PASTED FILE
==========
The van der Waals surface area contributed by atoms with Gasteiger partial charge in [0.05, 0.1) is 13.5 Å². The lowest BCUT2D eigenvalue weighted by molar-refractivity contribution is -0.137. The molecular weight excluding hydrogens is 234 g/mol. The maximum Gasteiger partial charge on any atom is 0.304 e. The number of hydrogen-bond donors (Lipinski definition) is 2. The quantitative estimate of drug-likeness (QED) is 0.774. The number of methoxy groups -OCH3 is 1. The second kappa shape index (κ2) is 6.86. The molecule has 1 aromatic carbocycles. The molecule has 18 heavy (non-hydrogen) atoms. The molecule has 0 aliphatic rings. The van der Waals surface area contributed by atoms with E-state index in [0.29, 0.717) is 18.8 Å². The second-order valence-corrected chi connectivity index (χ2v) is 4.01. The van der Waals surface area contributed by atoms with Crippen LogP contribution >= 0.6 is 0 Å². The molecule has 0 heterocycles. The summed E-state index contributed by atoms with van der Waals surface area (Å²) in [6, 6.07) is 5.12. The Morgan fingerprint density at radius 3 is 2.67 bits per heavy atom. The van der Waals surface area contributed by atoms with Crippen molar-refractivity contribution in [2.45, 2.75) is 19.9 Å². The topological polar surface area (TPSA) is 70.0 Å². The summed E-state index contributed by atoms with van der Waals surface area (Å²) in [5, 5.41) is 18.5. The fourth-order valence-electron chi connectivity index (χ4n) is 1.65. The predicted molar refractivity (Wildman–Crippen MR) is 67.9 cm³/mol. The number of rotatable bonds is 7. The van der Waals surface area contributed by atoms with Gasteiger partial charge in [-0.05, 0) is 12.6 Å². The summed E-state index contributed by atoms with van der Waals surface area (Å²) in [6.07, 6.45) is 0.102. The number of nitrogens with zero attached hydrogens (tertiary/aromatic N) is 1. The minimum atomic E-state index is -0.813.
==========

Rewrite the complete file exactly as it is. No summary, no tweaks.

The van der Waals surface area contributed by atoms with Gasteiger partial charge in [0.05, 0.1) is 13.5 Å². The lowest BCUT2D eigenvalue weighted by molar-refractivity contribution is -0.137. The molecular weight excluding hydrogens is 234 g/mol. The maximum Gasteiger partial charge on any atom is 0.304 e. The number of hydrogen-bond donors (Lipinski definition) is 2. The quantitative estimate of drug-likeness (QED) is 0.774. The number of methoxy groups -OCH3 is 1. The second kappa shape index (κ2) is 6.86. The molecule has 1 aromatic carbocycles. The molecule has 18 heavy (non-hydrogen) atoms. The molecule has 0 aliphatic rings. The van der Waals surface area contributed by atoms with E-state index in [0.29, 0.717) is 18.8 Å². The second-order valence-corrected chi connectivity index (χ2v) is 4.01. The van der Waals surface area contributed by atoms with Crippen LogP contribution >= 0.6 is 0 Å². The molecule has 0 heterocycles. The summed E-state index contributed by atoms with van der Waals surface area (Å²) in [6, 6.07) is 5.12. The Morgan fingerprint density at radius 3 is 2.67 bits per heavy atom. The van der Waals surface area contributed by atoms with Crippen molar-refractivity contribution in [2.45, 2.75) is 19.9 Å². The topological polar surface area (TPSA) is 70.0 Å². The summed E-state index contributed by atoms with van der Waals surface area (Å²) in [5, 5.41) is 18.5. The fourth-order valence-electron chi connectivity index (χ4n) is 1.65. The predicted molar refractivity (Wildman–Crippen MR) is 67.9 cm³/mol. The number of rotatable bonds is 7. The van der Waals surface area contributed by atoms with Gasteiger partial charge in [-0.05, 0) is 12.6 Å². The summed E-state index contributed by atoms with van der Waals surface area (Å²) in [6.07, 6.45) is 0.102. The number of nitrogens with zero attached hydrogens (tertiary/aromatic N) is 1. The minimum atomic E-state index is -0.813.